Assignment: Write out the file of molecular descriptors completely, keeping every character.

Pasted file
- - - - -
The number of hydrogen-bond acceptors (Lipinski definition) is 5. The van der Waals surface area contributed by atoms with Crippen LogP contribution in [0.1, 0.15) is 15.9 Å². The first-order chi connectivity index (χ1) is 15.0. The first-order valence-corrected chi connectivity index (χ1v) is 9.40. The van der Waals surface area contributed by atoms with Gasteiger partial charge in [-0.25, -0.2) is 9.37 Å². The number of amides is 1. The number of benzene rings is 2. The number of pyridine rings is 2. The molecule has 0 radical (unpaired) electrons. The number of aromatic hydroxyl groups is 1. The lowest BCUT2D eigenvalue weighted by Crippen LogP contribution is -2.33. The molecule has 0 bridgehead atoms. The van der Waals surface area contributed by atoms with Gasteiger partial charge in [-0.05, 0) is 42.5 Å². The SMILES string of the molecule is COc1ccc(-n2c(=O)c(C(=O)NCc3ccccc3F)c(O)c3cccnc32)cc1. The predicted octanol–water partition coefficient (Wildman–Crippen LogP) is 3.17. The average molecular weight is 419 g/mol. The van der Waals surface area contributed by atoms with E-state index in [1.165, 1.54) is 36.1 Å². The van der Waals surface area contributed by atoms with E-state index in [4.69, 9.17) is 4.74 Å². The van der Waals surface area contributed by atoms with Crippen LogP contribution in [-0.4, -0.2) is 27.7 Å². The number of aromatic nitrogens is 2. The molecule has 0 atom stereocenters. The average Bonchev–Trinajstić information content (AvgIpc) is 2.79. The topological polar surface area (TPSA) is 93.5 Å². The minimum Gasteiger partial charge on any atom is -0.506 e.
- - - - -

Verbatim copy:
The number of hydrogen-bond acceptors (Lipinski definition) is 5. The van der Waals surface area contributed by atoms with Crippen LogP contribution in [0.1, 0.15) is 15.9 Å². The first-order chi connectivity index (χ1) is 15.0. The first-order valence-corrected chi connectivity index (χ1v) is 9.40. The van der Waals surface area contributed by atoms with Gasteiger partial charge in [-0.25, -0.2) is 9.37 Å². The number of amides is 1. The number of benzene rings is 2. The number of pyridine rings is 2. The molecule has 0 radical (unpaired) electrons. The number of aromatic hydroxyl groups is 1. The lowest BCUT2D eigenvalue weighted by Crippen LogP contribution is -2.33. The molecule has 0 bridgehead atoms. The van der Waals surface area contributed by atoms with Gasteiger partial charge in [-0.05, 0) is 42.5 Å². The SMILES string of the molecule is COc1ccc(-n2c(=O)c(C(=O)NCc3ccccc3F)c(O)c3cccnc32)cc1. The predicted octanol–water partition coefficient (Wildman–Crippen LogP) is 3.17. The average molecular weight is 419 g/mol. The van der Waals surface area contributed by atoms with E-state index in [1.165, 1.54) is 36.1 Å². The van der Waals surface area contributed by atoms with E-state index in [4.69, 9.17) is 4.74 Å². The van der Waals surface area contributed by atoms with Crippen LogP contribution in [-0.4, -0.2) is 27.7 Å². The number of aromatic nitrogens is 2. The molecule has 0 atom stereocenters. The average Bonchev–Trinajstić information content (AvgIpc) is 2.79. The topological polar surface area (TPSA) is 93.5 Å². The minimum Gasteiger partial charge on any atom is -0.506 e.